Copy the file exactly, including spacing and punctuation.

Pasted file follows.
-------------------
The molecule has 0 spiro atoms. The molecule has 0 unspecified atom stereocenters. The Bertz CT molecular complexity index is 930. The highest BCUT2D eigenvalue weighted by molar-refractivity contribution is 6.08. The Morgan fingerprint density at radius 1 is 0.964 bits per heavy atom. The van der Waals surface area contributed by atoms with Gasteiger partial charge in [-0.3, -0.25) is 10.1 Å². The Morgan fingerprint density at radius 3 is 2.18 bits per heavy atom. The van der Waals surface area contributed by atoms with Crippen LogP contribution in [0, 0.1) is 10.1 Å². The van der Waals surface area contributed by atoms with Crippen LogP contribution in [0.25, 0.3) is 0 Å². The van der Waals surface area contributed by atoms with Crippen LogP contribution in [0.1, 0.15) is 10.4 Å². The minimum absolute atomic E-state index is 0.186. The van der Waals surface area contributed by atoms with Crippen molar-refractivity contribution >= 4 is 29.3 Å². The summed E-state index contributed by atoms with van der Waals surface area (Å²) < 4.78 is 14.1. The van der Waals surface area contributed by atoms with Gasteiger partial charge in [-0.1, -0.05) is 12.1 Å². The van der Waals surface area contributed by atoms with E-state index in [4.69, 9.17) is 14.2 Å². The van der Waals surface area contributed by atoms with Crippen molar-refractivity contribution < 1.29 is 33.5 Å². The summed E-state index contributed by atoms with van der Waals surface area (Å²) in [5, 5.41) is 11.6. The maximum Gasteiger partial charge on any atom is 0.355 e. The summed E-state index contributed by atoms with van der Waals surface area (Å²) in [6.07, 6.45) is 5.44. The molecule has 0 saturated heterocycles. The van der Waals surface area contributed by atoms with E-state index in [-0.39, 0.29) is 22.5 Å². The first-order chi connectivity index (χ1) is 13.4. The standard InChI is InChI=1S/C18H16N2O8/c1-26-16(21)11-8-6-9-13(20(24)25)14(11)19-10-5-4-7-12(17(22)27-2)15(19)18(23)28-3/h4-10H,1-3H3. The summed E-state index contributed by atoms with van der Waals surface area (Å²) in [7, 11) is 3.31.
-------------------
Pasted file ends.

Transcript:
The molecule has 0 spiro atoms. The molecule has 0 unspecified atom stereocenters. The Bertz CT molecular complexity index is 930. The highest BCUT2D eigenvalue weighted by molar-refractivity contribution is 6.08. The Morgan fingerprint density at radius 1 is 0.964 bits per heavy atom. The van der Waals surface area contributed by atoms with Gasteiger partial charge in [-0.3, -0.25) is 10.1 Å². The Morgan fingerprint density at radius 3 is 2.18 bits per heavy atom. The van der Waals surface area contributed by atoms with Crippen LogP contribution in [0, 0.1) is 10.1 Å². The van der Waals surface area contributed by atoms with Crippen LogP contribution in [0.25, 0.3) is 0 Å². The van der Waals surface area contributed by atoms with Crippen LogP contribution in [0.1, 0.15) is 10.4 Å². The minimum absolute atomic E-state index is 0.186. The van der Waals surface area contributed by atoms with Crippen molar-refractivity contribution >= 4 is 29.3 Å². The summed E-state index contributed by atoms with van der Waals surface area (Å²) < 4.78 is 14.1. The van der Waals surface area contributed by atoms with Gasteiger partial charge in [-0.1, -0.05) is 12.1 Å². The van der Waals surface area contributed by atoms with E-state index in [4.69, 9.17) is 14.2 Å². The van der Waals surface area contributed by atoms with Crippen molar-refractivity contribution < 1.29 is 33.5 Å². The summed E-state index contributed by atoms with van der Waals surface area (Å²) in [5, 5.41) is 11.6. The maximum Gasteiger partial charge on any atom is 0.355 e. The summed E-state index contributed by atoms with van der Waals surface area (Å²) in [6.07, 6.45) is 5.44. The molecule has 0 saturated heterocycles. The van der Waals surface area contributed by atoms with E-state index in [-0.39, 0.29) is 22.5 Å². The first-order chi connectivity index (χ1) is 13.4. The standard InChI is InChI=1S/C18H16N2O8/c1-26-16(21)11-8-6-9-13(20(24)25)14(11)19-10-5-4-7-12(17(22)27-2)15(19)18(23)28-3/h4-10H,1-3H3. The summed E-state index contributed by atoms with van der Waals surface area (Å²) in [7, 11) is 3.31.